The Economics of Renewable Energy
AbstractGreater use of renewable energy is seen as a key component of any move to combat climate change, and is being aggressively promoted as such by the new U.S. administration and by other governments. Yet there is little economic analysis of renewable energy. This paper surveys what is written and adds to it. The conclusion is that the main renewables face a major problem because of their intermittency (the wind doesn't always blow nor the sun always shine) and that this has not been adequately factored into discussions of their potential. Without new storage technologies that can overcome this intermittency, much of the decarbonization of the economy will have to come from nuclear, carbon capture and storage (CCS) and energy efficiency (geothermal and biofuels can make small contributions). Nuclear and CCS are not without their problems. New energy storage technologies could greatly increase the role of renewables, but none are currently in sight.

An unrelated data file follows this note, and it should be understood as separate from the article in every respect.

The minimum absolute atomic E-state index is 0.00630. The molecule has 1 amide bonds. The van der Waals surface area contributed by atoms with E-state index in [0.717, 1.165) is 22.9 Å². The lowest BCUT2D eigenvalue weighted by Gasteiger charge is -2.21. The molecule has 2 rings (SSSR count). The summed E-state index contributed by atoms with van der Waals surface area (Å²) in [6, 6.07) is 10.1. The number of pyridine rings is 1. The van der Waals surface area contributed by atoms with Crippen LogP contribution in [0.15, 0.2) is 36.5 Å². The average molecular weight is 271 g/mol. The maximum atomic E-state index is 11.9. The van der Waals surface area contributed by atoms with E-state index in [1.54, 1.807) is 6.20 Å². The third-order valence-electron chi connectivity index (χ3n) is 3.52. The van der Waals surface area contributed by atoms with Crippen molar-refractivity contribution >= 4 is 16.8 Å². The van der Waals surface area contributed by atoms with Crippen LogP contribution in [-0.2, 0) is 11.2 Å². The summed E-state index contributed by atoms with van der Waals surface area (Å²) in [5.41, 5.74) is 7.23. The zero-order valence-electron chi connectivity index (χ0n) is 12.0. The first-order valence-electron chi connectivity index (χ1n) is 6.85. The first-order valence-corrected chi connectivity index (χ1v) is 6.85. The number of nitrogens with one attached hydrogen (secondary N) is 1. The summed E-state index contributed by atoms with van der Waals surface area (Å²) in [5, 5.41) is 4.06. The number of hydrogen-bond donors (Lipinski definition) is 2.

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Bibliographic InfoPaper provided by National Bureau of Economic Research, Inc in its series NBER Working Papers with number 15081.
Date of creation: Jun 2009
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Find related papers by JEL classification:
- Q3 - Agricultural and Natural Resource Economics; Environmental and Ecological Economics - - Nonrenewable Resources and Conservation
- Q4 - Agricultural and Natural Resource Economics; Environmental and Ecological Economics - - Energy
- Q5 - Agricultural and Natural Resource Economics; Environmental and Ecological Economics - - Environmental Economics
This paper has been announced in the following NEP Reports:
- NEP-ALL-2009-06-17 (All new papers)
- NEP-ENE-2009-06-17 (Energy Economics)
- NEP-ENV-2009-06-17 (Environmental Economics)
- NEP-HPE-2009-06-17 (History & Philosophy of Economics)
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